Like the CSPA, the HCSSA’s requirements are both general and specific. There is a general requirement construction is done in a workmanlike way. There are also over ten specific provisions which must be contained in a “home construction service contract.” HCSSA applicable contracts rarely contain all that is required and there are frequent violations.
Violations of the HCSSA allow the owner of the subject property to either rescind the contract or recover the owner’s actual damages plus no more than $5,000 in non-economic damages. It too allows for enforcement by the Ohio Attorney General and attorney fees. A key difference from the CSPA, the HCSSA does not provide for the tripling of actual damages available in CSPA transactions. The HCSSA has been considered a watered-down version of the CSPA, simply because it does not provide for triple damages. The HCSSA also does not explicitly provide for personal liability for corporate directors or officers.
Because the statutes are so similar, there was an assumption personal liability for officers or directors under the HCSSA would be available based on the same logic generated from the CSPA case law. Lawyers utilizing the HCSSA would include personal actors as defendants alongside the contracting corporation.
Before 2020, no Ohio appellate court clarified whether personal liability for corporate actors would be available in HCSSA cases.
D. Hanamura-Valashinas v. Transitions by Firenze, LLC
Hanamura-Valashina v. Transitions by Firenze, LLC, is the only published case considering the issue. Hanamura contains our common factual scenario, where homeowners sue the construction company regarding the remodel of their home. The Hanamura homeowners included the “managing partner” of the company as a defendant, liable for alleged violations of the HCSSA. Following a jury trial, the trial court directed judgment in the remodelers favor finding the managing partner could not be personally liable under the HCSSA. The homeowners appealed the directed verdict as well as other issues.
The homeowners claimed ample evidence existed showing the managing partner participated in the violations of the HCSSA, justifying personal liability through the CSPA’s case law. The Eleventh District found the managing partner could not be liable under the HCSSA, because he did not fit the statutory definition of “home construction service supplier,” which is specified as the “person” who contracts with the owners and maintains general liability insurance of at least $250,000. The managing partner in question did not contract with the homeowners personally, it was his construction company on the contract.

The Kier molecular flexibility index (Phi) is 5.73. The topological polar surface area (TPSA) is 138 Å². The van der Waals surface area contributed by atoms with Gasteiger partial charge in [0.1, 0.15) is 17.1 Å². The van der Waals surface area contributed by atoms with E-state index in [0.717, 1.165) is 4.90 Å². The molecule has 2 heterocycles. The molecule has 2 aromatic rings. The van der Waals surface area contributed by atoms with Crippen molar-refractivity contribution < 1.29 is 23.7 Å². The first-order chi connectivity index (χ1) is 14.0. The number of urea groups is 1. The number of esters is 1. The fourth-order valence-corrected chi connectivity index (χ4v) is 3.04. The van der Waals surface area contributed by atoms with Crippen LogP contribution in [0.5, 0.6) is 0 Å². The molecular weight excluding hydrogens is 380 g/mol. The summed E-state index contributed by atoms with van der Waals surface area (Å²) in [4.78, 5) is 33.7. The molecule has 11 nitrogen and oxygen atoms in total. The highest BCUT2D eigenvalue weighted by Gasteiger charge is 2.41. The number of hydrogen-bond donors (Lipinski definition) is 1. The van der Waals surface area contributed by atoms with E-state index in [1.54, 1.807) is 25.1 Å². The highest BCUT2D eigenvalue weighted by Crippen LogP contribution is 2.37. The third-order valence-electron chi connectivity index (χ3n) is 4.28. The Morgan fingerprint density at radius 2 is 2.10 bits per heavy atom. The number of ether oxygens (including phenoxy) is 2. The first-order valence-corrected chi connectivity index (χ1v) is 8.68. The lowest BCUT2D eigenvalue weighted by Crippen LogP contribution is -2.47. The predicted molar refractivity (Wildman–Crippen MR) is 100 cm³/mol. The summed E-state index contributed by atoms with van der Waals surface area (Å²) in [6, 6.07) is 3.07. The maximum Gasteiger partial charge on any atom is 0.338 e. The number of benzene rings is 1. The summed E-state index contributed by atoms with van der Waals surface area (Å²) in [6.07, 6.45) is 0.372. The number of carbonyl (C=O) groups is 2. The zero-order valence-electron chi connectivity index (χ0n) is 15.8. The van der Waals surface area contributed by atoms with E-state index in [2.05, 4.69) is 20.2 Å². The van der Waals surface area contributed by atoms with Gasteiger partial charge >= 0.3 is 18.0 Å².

The CSPA’s definition of “consumer transaction” is broader than the HCSSA’s definition of “home construction service contract,” including “a sale, lease, assignment, award by chance, or other transfer of an item of goods, a service, a franchise, or an intangible, to an individual for purposes that are primarily personal, family, or household, or solicitation to supply any of these things.” A CSPA “supplier” only has to be engaged regularly in consumer transactions, “whether or not the person deals directly with the consumer.” Liability under the CSPA is not limited to the contractual parties.
The Hanamura court also pointed out the substantive differences between the two statutes. The CSPA is specifically meant to address and requires unfair, deceptive, and unconscionable actions to generate a violation. The minute violations of the CSPA have been officially designated as unfair, deceptive, and unconscionable. The CSPA does not impose liability on practices that would constitute a simple breach of contract. Conduct violating the HCSSA is as simple as not performing work in a workmanlike fashion, without any tort-like requirement of unfairness, deception, or unconscionability. The Hanamura court refused to extend personal liability for violations of the HCSSA and affirmed the trial court’s directed verdict. The parties did not appeal the issue to the Supreme Court.
At least in the Eleventh District, the HCSSA has the added benefit of preserving the corporate shield. While personal torts and veil piercing are still in play, the express avenue for personal liability provided by the CSPA is not an option for home construction contracts. There is likely to be more interpretations from other Ohio appellate districts but the Hanamura court’s reasoning is sound.
Contractors should take care they meet the form requirements for an HCSSA contract, including an express provision the HCSSA applies to the contract. Homeowners should explore the benefits (including express rescission) of the HCSSA when their project goes wrong. Lawyers should take care they are correct on the applicability of either statute and the ability, if any, to hold personal actors liable for corporate actions.
OndaLaBuhn’s attorneys are experienced in navigating the complexity of these statutes and welcome the opportunity to discuss your individual circumstances and make sure your interests are properly protected.
John P. Miller